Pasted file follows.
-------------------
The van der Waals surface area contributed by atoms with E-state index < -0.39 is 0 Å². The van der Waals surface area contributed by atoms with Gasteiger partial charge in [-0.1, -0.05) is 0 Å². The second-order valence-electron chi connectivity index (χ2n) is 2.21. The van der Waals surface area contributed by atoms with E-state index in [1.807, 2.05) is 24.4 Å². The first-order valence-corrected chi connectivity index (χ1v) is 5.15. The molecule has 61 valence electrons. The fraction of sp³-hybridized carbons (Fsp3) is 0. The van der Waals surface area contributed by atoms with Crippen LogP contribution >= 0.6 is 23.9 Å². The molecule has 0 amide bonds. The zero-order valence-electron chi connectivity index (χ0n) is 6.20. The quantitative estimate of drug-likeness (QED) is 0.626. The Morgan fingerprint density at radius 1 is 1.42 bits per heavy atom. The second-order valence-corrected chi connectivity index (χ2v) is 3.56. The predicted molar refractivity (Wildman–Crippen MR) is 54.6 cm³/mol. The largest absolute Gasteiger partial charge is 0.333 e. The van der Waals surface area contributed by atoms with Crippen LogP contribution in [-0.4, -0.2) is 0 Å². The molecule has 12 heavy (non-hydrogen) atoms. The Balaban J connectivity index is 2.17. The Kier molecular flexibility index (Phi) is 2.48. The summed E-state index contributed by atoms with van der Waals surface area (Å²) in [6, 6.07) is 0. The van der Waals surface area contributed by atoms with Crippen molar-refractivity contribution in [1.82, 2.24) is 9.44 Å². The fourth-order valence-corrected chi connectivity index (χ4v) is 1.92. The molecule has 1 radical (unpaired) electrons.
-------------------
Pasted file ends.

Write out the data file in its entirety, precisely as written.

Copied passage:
The van der Waals surface area contributed by atoms with E-state index < -0.39 is 0 Å². The van der Waals surface area contributed by atoms with Gasteiger partial charge in [-0.1, -0.05) is 0 Å². The second-order valence-electron chi connectivity index (χ2n) is 2.21. The van der Waals surface area contributed by atoms with E-state index in [1.807, 2.05) is 24.4 Å². The first-order valence-corrected chi connectivity index (χ1v) is 5.15. The molecule has 61 valence electrons. The fraction of sp³-hybridized carbons (Fsp3) is 0. The van der Waals surface area contributed by atoms with Crippen LogP contribution >= 0.6 is 23.9 Å². The molecule has 0 amide bonds. The zero-order valence-electron chi connectivity index (χ0n) is 6.20. The quantitative estimate of drug-likeness (QED) is 0.626. The Morgan fingerprint density at radius 1 is 1.42 bits per heavy atom. The second-order valence-corrected chi connectivity index (χ2v) is 3.56. The predicted molar refractivity (Wildman–Crippen MR) is 54.6 cm³/mol. The largest absolute Gasteiger partial charge is 0.333 e. The van der Waals surface area contributed by atoms with Crippen LogP contribution in [-0.4, -0.2) is 0 Å². The molecule has 12 heavy (non-hydrogen) atoms. The Balaban J connectivity index is 2.17. The Kier molecular flexibility index (Phi) is 2.48. The summed E-state index contributed by atoms with van der Waals surface area (Å²) in [6, 6.07) is 0. The van der Waals surface area contributed by atoms with Crippen molar-refractivity contribution in [1.82, 2.24) is 9.44 Å². The fourth-order valence-corrected chi connectivity index (χ4v) is 1.92. The molecule has 1 radical (unpaired) electrons.